The common reason we’ve heard in recent years from state Wildlife Division biologists is that fewer acres in the federal Conservation Reserve Program have contributed to the decline in South Dakota’s pheasant population.
Perhaps, but perhaps not. It depends upon how far back you look.
Here is the packet released Wednesday by the state Department of Game, Fish and Parks. See Figure 6 on the final page. Nearly every year in the late 1980s and 1990s, CRP acres exceeded their current level but pheasant numbers were below their current level. Not until about 2002 did the pheasant population really take off.
The mystery, in my opinion, is why the pheasant population didn’t respond for approximately 15 years to so many acres in CRP.
Now CRP acres are dropping, as the chart shows. Pheasant numbers are dropping too. It looks like a correlation. But if so, why did it take so long for the birds to rise in numbers?
Sure, there’s weather. That is a concern every year. But it seems like something more is at work.
When CRP was at its peak for nine years, the pheasants per mile seen along brood routes fluctuated in much the same sub-six range as they have the past few years.
We essentially have returned to what appears to be the real normal. The big populations of 2003 through 2010 now seem to be the exception.
I don’t disagree habitat is important to pheasant populations. But the experience over the life of the CRP program, from 1987 through now, suggests there are other factors that are as important or more so.
Take a look at the harvest data, hunter numbers and brood data in this other wonderful historical chart from GFP.
The average brood size has been less than six during three of the five most-recent brood surveys including this summer. That is nearly unprecedented.
The only other period when this happened during the modern era was 1959-64, when there also were three years of less than six per brood.
The commission and the Wildlife Division staff haven’t taken any steps to reduce harvest in response to smaller brood sizes in recent years. I haven’t seen any studies about a relationship between brood size and harvest. What we do have are the same number of days in the season and the same bag limit and a decreasing brood size.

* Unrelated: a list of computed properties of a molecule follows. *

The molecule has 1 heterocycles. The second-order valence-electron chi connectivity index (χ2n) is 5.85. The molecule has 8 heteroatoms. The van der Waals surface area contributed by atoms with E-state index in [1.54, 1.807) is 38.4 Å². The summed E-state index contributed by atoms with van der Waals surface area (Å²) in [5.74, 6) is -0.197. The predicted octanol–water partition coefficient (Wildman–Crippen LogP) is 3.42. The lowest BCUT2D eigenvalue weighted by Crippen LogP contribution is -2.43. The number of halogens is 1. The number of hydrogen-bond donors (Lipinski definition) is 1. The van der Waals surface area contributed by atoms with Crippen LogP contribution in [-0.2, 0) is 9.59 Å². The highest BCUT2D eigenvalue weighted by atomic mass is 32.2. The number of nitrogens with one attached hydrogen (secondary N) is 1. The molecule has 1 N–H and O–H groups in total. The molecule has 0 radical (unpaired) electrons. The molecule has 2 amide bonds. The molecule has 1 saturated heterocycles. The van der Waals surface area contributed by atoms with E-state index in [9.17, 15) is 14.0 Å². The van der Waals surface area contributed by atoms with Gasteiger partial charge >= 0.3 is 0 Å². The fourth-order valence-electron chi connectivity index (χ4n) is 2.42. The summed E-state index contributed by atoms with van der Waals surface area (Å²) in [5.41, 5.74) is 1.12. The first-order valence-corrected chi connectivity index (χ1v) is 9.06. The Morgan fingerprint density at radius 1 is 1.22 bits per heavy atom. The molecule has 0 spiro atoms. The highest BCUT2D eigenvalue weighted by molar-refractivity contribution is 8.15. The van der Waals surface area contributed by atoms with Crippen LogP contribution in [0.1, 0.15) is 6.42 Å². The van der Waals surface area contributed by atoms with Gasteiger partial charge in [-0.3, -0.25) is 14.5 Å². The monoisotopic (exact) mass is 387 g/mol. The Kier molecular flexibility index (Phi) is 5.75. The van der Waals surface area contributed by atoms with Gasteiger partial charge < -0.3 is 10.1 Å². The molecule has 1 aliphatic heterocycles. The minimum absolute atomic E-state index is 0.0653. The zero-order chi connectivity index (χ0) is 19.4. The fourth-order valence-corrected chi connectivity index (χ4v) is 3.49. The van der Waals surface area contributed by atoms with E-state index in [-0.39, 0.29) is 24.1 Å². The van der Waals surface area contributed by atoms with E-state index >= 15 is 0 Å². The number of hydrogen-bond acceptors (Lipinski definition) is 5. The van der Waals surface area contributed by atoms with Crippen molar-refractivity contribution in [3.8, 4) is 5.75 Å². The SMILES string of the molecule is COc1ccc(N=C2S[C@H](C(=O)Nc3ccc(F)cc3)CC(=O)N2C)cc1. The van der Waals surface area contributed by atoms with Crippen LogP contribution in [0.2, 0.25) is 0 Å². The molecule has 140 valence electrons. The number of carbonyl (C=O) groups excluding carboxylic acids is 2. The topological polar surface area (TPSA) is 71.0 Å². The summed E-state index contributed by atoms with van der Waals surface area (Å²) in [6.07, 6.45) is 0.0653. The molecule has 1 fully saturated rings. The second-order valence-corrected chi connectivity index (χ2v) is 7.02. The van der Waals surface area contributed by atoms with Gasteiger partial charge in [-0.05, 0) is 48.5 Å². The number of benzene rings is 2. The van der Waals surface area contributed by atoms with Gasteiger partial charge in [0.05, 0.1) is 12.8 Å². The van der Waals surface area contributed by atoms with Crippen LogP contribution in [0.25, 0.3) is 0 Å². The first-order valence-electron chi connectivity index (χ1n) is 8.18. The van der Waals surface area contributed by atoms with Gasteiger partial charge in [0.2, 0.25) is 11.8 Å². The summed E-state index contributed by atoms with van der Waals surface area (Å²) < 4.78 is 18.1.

South Dakota residents have taken their own steps to reduce harvest. Thousands have stopped hunting pheasants. The resident licenses sold during the past three seasons are the lowest since 1940.
For GFP, and for many landowners, and motels, and restaurants, and guide services, and spoting good shops, pheasants are good business. GFP likes to publish reports on the economic importance of pheasants to South Dakota.
Based on resident license numbers, however, pheasants seem to mean less and less to South Dakota hunters. Why?
The answer might rest, at least in part, in the ratio of non-resident hunters to resident hunters. As recently as the early 1990s, resident hunters outnumbered non-residents by approximately 2 to 1 or more.The tipping point came in 2002. There were 70,821 residents and 74,873 non-residents. Since then, non-residents have outnumbered residents every year, often by large margins.
Non-residents set a record high 2007 of 103,231. And in 2013, we hit a modern low in residents, with 57,677, while non-residents numbered 74,424. Both increased slightly in 2014. Last season, we had 65,135 residents and 84,901 non-residents.
There’s another set of numbers that catches the eye. It’s the percentage of roosters seen on the brood surveys. Five of the six most-recent summers, the percentage of roosters has been 50 percent or higher. The previous time something close to that happened came in 1947-51.
And so that’s our other mystery. What’s suddenly happened to the hens?